11. It seems to me the order of our eternity is explained here in one exaltation to another. After all, we do have a long time in eternity and plenty of clay pots can be made therein.

  12. Perhaps Mary is the mother of Christ in the eternities too. I’m not saying she is; it’s just food for thought.

    The ways of God seem to be unguessable and don’t always fit neatly into a “this, that, or the other” list.

  13. Anonymous @ 10:37 PM,

    I’ve wondered if Mary was really our Mother in Heaven and bore Her own first son, although I’ve never mentioned it before.

  14. Yes, very possible for Mary to be the Mother, but consider also that despite the respect Jesus shows her at the wedding in Cana, the other references of when He speaks about her is 1. He says she is not his mother and that the those who believe in Him are His mothers and brothers, etc, and 2. He says she is John’s mother. Interesting.

  15. What if you are sealed to a wife, you pass on early, she remarries. What if the latter husband she marries becomes your adopted son? Polyandry right? But surely, this man will need his own sealed wife later, or maybe he had one before his last marriage. All one big happy family… course Bryant, Harmston and others have twisted these things.

  16. Those who continue to whine about the fulness of the marriage covenant we still promise to keep to this day… maybe you have more to understand about the fulness of the gospel. It truly is all about family and being blessed with the blessings the Gods enjoy. As long as we want to not understand it’s features, functions and benefits, we suffer the happiness and blessings that otherwise could be had. God restored it for a reason. I believe God would only restore to us those heavenly things that are for our happiness and exaltation on this earth and later. Plus it’s a better system for our women and children to always be taken care of. Women have more freedom and choice to be sealed to a any righteous (celestial heading) man wether or not he has a family. Take a look around, it’s hard to find such men in our day. Others may choose to believe their way is better than God’s. Simply study the scriptures and church history regarding these things and pray on it. Let the truth speak to you, don’t tell the truth about your perceptions.

  17. I’ll comment to Anonymous August 26, 2010 8:30 AM post by saying for myself, I only build up scenarios based on some assumptions for the model. Carrying that through all the ramifications is useful for studying things out before praying for confirmations. Any of the assumptions change, and the whole model needs to change. I’m willing to accept whatever the truth really is, or hope to be able to.

    With the current model I’m toying with, one exalted man and one exalted woman, after shedding all temporary plural relationships, would be the end status, but I am purposely not mentioning the possibilities of their having liberties we may not even dream of.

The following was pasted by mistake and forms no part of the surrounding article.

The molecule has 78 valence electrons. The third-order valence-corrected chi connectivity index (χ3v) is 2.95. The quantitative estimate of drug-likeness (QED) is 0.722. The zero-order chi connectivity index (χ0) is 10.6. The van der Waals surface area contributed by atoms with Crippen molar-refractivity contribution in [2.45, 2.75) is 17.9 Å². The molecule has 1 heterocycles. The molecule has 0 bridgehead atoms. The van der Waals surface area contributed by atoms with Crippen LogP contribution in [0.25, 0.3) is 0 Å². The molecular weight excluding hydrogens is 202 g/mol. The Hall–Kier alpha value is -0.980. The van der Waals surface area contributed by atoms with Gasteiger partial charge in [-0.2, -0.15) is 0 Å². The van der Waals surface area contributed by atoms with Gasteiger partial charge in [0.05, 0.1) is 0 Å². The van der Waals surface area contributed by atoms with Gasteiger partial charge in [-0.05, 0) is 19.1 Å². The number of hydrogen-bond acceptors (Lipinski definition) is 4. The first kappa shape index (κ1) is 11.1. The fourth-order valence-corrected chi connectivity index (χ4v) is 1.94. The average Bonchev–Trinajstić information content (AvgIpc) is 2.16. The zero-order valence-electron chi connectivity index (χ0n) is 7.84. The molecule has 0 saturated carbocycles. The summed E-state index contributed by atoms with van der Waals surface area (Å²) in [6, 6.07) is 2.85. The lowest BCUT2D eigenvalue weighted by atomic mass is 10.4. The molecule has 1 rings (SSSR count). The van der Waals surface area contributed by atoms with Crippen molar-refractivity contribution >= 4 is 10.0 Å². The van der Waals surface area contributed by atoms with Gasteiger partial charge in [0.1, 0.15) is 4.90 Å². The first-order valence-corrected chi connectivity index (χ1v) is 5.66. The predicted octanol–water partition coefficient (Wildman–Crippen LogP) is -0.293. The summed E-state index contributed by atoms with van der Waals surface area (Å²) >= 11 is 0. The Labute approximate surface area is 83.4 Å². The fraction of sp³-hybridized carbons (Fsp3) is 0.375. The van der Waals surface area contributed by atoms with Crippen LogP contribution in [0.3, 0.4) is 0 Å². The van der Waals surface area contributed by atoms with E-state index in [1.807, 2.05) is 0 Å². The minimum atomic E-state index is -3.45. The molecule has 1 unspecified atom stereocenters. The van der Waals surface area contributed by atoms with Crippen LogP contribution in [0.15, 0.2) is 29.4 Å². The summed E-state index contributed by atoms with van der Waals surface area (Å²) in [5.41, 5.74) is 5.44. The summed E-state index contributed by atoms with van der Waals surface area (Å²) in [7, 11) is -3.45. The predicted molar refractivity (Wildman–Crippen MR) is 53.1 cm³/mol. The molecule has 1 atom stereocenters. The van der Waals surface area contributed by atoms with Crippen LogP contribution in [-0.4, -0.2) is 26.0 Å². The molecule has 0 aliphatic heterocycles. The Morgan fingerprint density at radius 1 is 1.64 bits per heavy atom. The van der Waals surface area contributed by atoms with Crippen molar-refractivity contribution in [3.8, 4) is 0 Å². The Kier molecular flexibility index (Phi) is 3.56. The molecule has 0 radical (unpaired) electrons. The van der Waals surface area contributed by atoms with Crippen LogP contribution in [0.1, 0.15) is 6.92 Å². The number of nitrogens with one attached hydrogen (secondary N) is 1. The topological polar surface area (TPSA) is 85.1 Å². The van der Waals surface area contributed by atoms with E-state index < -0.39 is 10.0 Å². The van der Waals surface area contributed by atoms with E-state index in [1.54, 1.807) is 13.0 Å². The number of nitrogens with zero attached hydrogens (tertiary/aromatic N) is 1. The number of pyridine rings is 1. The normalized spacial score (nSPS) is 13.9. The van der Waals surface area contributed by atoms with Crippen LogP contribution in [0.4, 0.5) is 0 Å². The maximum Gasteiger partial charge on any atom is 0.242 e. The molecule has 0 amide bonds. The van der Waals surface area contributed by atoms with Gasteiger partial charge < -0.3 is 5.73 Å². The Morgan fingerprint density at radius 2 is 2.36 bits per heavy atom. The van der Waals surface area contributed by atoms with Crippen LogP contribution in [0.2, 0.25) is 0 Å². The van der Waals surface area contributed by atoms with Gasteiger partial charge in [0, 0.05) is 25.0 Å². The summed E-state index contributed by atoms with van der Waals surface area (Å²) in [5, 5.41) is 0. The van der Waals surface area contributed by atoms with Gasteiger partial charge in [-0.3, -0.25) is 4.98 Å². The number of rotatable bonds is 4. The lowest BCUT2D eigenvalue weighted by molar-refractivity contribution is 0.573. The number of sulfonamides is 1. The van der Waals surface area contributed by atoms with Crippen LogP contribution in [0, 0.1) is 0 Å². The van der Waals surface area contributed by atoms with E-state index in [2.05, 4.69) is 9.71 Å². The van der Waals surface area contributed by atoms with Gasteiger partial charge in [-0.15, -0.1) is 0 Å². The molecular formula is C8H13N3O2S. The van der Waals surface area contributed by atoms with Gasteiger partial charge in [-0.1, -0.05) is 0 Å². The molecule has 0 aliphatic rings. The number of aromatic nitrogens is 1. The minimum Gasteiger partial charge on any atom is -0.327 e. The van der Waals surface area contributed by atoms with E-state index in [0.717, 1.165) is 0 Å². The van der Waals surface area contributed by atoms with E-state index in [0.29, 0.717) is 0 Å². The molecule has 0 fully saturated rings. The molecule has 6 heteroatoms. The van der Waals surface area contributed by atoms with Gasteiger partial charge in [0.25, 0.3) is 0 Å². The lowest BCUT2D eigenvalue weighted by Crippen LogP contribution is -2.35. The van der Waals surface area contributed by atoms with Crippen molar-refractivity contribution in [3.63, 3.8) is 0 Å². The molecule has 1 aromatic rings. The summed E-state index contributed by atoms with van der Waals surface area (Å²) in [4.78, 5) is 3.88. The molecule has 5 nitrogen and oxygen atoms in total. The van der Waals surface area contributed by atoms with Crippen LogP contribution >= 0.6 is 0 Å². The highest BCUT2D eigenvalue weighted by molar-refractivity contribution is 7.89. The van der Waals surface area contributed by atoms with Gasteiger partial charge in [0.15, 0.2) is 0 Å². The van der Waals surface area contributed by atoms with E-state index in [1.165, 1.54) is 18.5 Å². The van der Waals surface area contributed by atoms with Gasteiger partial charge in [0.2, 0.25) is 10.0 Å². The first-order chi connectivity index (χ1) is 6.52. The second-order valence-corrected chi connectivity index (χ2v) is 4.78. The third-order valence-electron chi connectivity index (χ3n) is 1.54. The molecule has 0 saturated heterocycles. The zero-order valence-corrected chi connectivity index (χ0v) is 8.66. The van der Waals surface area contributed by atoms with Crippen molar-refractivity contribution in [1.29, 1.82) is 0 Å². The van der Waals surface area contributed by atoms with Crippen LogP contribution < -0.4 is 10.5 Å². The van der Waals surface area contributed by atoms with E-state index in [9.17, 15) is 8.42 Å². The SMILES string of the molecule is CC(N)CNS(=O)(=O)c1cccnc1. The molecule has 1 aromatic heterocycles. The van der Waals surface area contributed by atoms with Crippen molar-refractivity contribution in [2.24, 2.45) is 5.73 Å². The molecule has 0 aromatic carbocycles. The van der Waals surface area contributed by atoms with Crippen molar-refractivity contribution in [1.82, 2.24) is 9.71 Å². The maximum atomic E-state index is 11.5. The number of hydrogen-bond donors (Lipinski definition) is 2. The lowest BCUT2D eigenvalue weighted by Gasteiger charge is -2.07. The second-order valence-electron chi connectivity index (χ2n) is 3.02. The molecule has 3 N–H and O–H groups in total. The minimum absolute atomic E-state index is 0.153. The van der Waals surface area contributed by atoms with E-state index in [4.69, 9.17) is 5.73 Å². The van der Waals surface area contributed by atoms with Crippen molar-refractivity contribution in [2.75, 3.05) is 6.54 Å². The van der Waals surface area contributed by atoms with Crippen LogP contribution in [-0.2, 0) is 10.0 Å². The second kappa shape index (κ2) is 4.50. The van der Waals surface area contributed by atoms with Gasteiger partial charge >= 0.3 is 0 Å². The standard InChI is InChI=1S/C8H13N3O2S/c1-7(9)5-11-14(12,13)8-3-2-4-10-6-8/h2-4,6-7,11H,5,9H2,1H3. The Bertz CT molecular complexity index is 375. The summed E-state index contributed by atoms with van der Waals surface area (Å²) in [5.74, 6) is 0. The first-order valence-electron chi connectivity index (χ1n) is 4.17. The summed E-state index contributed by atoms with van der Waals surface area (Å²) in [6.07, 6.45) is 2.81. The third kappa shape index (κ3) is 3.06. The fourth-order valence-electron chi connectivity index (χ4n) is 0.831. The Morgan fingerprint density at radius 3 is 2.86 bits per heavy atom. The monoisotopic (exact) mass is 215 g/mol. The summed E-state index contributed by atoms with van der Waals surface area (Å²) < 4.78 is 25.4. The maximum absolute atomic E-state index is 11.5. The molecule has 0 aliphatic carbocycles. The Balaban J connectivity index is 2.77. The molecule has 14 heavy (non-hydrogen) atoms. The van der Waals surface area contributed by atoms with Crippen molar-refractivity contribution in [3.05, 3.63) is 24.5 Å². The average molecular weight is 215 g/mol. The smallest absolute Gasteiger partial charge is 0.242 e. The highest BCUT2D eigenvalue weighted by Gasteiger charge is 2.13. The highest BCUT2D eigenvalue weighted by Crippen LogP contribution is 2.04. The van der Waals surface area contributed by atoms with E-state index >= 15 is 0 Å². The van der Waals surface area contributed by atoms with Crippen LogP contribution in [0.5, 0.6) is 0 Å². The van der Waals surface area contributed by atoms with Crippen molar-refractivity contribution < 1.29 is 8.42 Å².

And if there are relationships of a plural nature that drag on because no righteous man can be found, I suggest, in 3 trillion years maybe a righteous child of Abraham can be risen from the very stones to fill the spot.

    That is just a hypothetical if the assumption I am working off of this time is believed that the ideal exalted unit is one man and one woman, and not one man and many women (even if one man houses many woman under his canopy for a time).

    Now how is going about searching for truth in this way short-sighted or offensive, especially when I am willing to can the whole scenario and start up with different assumptions? And how does one judge that I haven’t or won’t consider certain options? Who is anyone else to tell me what my prejudices are and aren’t? No one here knows what I believe. I am building up shadows for consideration.

    Anyway…that is how I would respond to Anonymous, but that doesn’t mean they were necessarily referring to my posts, the above is just an exercise, just an exercise…

  18. Anonymous of August 25, 2010 12:54 PM does have a point about this endless preoccupation about polygamy. Yet, this is a significant wile of the devil that does need to be overcome with understanding. Who shall ascend into the hill of the Lord? Who has clean hands and a pure heart? Who will receive the mystery of the covenant of Chastity? (I don’t exclude myself from the same line of questions as if I’ve got it figured out)

    Much has been said about men pining away over this issue of polygamy, and the points are well taken, but it is only as the man and the wife join together to understand the doctrines associated with it that such pining can be overcome, in my opinion. Let the women who are overly pious eat some humble pie as well as the whining horny toads. Let the adulterous women who think they are pure because their adultery doesn’t take the form of sexual deviance take heed as well.

    The male and the female must have charity one towards another. We must learn to work together as one. The enmity women have against the carnal, sensual, and devilish has its uses, but it must be matured past and superseded by charity, in my opinion, as opposed to discarded wholesale as the whores do (they ignore their natural enmity and become drunken).

    Let the women become motherly and womanly in deed, and let the men bridle their passions. Our women’s virtue and depth of light should be more voluptuous than the tempter’s eye-candy, yet there is as much wretchedness, and vomit, and foul stench within the Relief Societies of our Church (over-piety) as there is pornography abuse within the Quorums. Perhaps there is a connection there.